This week’s photo of the month was provided by Mark Kostro of the Colonial Williamsburg Foundation. For ten weeks this summer, students enrolled in the annual Colonial Williamsburg / College of William and Mary field school in historical archaeology searched for evidence of the 18th-century Bray School, an institution dedicated to the education of free and enslaved African American children. Between 1760 and 1765, the Bray School was housed within a wood frame dwelling house (a.k.a. Dudley Digges House) located two short blocks north of campus. Probably constructed in the mid-eighteenth century, the Digges House survived, although substantially altered, at this location until 1930 when it was moved to make way for the construction of a new residence hall. Among this summer’s discoveries was an eighteenth-century brick-lined well, a late eighteenth-century earthfast building located in what would have been the rear yard of the Digges House, and numerous artifacts not only from the Bray School period, but also from the various occupants of the lot before and after the Bray School was located there. Co-directing the archaeological fieldwork is Mark Kostro of the Colonial Williamsburg Foundation and Dr. Neil Norman of the College of William and Mary. The Bray School Archaeological Project is one of the topics being investigated by the Lemon Project, an ongoing scholarly initiative at William & Mary focused on the 300-year relationship between African Americans and the College.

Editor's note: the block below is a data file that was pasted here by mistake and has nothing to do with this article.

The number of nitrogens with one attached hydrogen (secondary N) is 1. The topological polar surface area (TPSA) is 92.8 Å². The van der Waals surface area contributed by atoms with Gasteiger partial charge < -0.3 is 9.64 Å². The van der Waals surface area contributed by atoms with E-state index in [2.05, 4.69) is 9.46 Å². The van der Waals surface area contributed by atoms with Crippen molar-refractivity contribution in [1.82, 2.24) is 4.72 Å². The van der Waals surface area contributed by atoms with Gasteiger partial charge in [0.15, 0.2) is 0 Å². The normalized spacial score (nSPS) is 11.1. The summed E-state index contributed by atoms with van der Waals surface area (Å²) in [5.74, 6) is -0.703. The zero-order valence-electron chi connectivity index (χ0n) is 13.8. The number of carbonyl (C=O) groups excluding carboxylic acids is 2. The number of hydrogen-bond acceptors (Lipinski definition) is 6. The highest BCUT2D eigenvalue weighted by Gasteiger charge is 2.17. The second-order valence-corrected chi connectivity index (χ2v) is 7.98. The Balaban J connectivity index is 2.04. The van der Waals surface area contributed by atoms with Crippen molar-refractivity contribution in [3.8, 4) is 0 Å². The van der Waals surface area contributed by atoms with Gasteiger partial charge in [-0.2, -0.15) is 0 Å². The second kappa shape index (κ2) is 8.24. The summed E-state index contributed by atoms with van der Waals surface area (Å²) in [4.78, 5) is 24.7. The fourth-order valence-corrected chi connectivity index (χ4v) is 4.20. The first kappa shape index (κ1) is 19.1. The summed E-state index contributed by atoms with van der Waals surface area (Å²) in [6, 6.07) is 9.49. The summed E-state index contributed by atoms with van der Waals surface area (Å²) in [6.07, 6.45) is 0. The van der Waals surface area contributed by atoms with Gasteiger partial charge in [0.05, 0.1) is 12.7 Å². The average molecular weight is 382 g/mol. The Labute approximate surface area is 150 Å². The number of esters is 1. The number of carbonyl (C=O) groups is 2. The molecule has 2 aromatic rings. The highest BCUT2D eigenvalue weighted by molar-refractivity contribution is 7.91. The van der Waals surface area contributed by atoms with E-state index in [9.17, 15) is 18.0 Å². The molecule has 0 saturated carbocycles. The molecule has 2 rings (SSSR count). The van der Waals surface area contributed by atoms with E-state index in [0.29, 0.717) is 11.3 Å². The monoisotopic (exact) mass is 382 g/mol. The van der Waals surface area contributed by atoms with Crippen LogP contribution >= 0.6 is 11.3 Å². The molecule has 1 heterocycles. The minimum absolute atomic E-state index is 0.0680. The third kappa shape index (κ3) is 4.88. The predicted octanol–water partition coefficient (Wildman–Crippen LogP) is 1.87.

You can learn more about the excavations and see additional photographs at the Colonial Williamsburg Archaeology Facebook page.
This Week’s Links
The SHA lost one of our finest leaders: Roderick Sprague passed away this week. Dr. Sprague served as president of our society for two terms, in addition to winning the J.C. Harrington Medial in 1996 and the Carol Ruppe Service Award in 2004.
Paul Mullins, on his blog Archaeology and Material Culture, discusses the archaeology and politics of Ruin Porn.
The South Central Historical Archaeology Conference has a call for papers out for their conference at the University of South Alabama.
Bernard Means writes up a review of the THATCamp in Computational Archaeology that was held a few weeks ago at the University of Virginia.
Craig Lukezic writes a post about the search for Delaware’s 17th Century Fort Casimir.
Read this piece by George Miller and Robert Hunter at chipstone.org: “How Creamware Got the Blues: The Origins of China Glaze and Pearlware”
Archaeologists at William and Mary Center for Archaeological Research have found Civil War encampments on the college’s property.